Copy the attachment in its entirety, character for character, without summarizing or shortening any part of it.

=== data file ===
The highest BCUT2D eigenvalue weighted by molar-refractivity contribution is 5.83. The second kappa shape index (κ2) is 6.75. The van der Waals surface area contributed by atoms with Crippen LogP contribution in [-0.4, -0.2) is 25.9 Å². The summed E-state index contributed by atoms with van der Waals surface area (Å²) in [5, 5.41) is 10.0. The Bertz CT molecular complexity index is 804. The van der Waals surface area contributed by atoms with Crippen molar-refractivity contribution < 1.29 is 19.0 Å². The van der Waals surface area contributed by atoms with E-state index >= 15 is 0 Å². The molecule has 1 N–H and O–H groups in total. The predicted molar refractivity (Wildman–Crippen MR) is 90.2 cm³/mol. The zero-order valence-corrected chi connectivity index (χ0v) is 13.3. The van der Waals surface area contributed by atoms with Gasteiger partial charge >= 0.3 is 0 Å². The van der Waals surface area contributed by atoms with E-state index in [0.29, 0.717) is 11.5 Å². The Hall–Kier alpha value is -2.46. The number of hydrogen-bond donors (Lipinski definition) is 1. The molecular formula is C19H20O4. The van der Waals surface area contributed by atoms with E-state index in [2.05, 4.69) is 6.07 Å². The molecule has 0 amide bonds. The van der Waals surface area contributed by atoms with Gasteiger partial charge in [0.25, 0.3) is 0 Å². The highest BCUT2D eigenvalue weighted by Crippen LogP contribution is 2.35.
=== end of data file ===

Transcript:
The highest BCUT2D eigenvalue weighted by molar-refractivity contribution is 5.83. The second kappa shape index (κ2) is 6.75. The van der Waals surface area contributed by atoms with Crippen LogP contribution in [-0.4, -0.2) is 25.9 Å². The summed E-state index contributed by atoms with van der Waals surface area (Å²) in [5, 5.41) is 10.0. The Bertz CT molecular complexity index is 804. The van der Waals surface area contributed by atoms with Crippen molar-refractivity contribution < 1.29 is 19.0 Å². The van der Waals surface area contributed by atoms with E-state index >= 15 is 0 Å². The molecule has 1 N–H and O–H groups in total. The predicted molar refractivity (Wildman–Crippen MR) is 90.2 cm³/mol. The zero-order valence-corrected chi connectivity index (χ0v) is 13.3. The van der Waals surface area contributed by atoms with Gasteiger partial charge >= 0.3 is 0 Å². The van der Waals surface area contributed by atoms with E-state index in [0.29, 0.717) is 11.5 Å². The Hall–Kier alpha value is -2.46. The number of hydrogen-bond donors (Lipinski definition) is 1. The molecular formula is C19H20O4. The van der Waals surface area contributed by atoms with E-state index in [2.05, 4.69) is 6.07 Å². The molecule has 0 amide bonds. The van der Waals surface area contributed by atoms with Gasteiger partial charge in [0.25, 0.3) is 0 Å². The highest BCUT2D eigenvalue weighted by Crippen LogP contribution is 2.35.